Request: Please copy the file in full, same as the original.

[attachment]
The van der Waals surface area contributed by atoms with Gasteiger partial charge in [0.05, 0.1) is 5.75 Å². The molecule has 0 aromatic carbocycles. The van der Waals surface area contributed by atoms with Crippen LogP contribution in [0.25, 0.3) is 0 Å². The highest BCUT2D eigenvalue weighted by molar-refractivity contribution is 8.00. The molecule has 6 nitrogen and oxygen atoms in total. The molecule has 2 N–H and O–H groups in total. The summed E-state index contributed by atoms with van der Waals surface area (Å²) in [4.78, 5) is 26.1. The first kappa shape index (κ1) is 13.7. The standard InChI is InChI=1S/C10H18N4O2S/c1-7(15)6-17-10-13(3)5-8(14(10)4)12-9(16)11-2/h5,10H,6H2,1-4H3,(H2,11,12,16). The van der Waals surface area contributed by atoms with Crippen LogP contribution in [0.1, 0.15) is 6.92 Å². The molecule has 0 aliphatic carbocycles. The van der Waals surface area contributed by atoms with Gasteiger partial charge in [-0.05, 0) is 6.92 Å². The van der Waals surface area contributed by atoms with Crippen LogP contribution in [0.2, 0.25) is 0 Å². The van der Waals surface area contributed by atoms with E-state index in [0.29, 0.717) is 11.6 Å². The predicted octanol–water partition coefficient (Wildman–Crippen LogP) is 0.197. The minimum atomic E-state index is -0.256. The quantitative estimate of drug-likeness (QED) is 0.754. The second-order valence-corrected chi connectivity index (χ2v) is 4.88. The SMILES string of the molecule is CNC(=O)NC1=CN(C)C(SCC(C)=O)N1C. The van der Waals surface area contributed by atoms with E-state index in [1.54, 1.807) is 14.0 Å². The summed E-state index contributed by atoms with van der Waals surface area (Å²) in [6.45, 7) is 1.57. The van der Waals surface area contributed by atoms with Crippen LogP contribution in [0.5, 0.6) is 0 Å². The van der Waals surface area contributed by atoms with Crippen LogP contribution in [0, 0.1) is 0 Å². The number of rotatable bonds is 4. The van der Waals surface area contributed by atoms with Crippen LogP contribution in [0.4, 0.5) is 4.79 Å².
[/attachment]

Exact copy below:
The van der Waals surface area contributed by atoms with Gasteiger partial charge in [0.05, 0.1) is 5.75 Å². The molecule has 0 aromatic carbocycles. The van der Waals surface area contributed by atoms with Crippen LogP contribution in [0.25, 0.3) is 0 Å². The highest BCUT2D eigenvalue weighted by molar-refractivity contribution is 8.00. The molecule has 6 nitrogen and oxygen atoms in total. The molecule has 2 N–H and O–H groups in total. The summed E-state index contributed by atoms with van der Waals surface area (Å²) in [4.78, 5) is 26.1. The first kappa shape index (κ1) is 13.7. The standard InChI is InChI=1S/C10H18N4O2S/c1-7(15)6-17-10-13(3)5-8(14(10)4)12-9(16)11-2/h5,10H,6H2,1-4H3,(H2,11,12,16). The van der Waals surface area contributed by atoms with Crippen LogP contribution in [0.1, 0.15) is 6.92 Å². The molecule has 0 aliphatic carbocycles. The van der Waals surface area contributed by atoms with Gasteiger partial charge in [-0.05, 0) is 6.92 Å². The van der Waals surface area contributed by atoms with Crippen LogP contribution in [0.2, 0.25) is 0 Å². The van der Waals surface area contributed by atoms with E-state index in [0.29, 0.717) is 11.6 Å². The predicted octanol–water partition coefficient (Wildman–Crippen LogP) is 0.197. The minimum atomic E-state index is -0.256. The quantitative estimate of drug-likeness (QED) is 0.754. The second-order valence-corrected chi connectivity index (χ2v) is 4.88. The SMILES string of the molecule is CNC(=O)NC1=CN(C)C(SCC(C)=O)N1C. The van der Waals surface area contributed by atoms with E-state index in [1.54, 1.807) is 14.0 Å². The summed E-state index contributed by atoms with van der Waals surface area (Å²) in [6.45, 7) is 1.57. The van der Waals surface area contributed by atoms with Crippen LogP contribution in [0.5, 0.6) is 0 Å². The van der Waals surface area contributed by atoms with Crippen LogP contribution in [0, 0.1) is 0 Å². The number of rotatable bonds is 4. The van der Waals surface area contributed by atoms with Crippen LogP contribution in [0.4, 0.5) is 4.79 Å².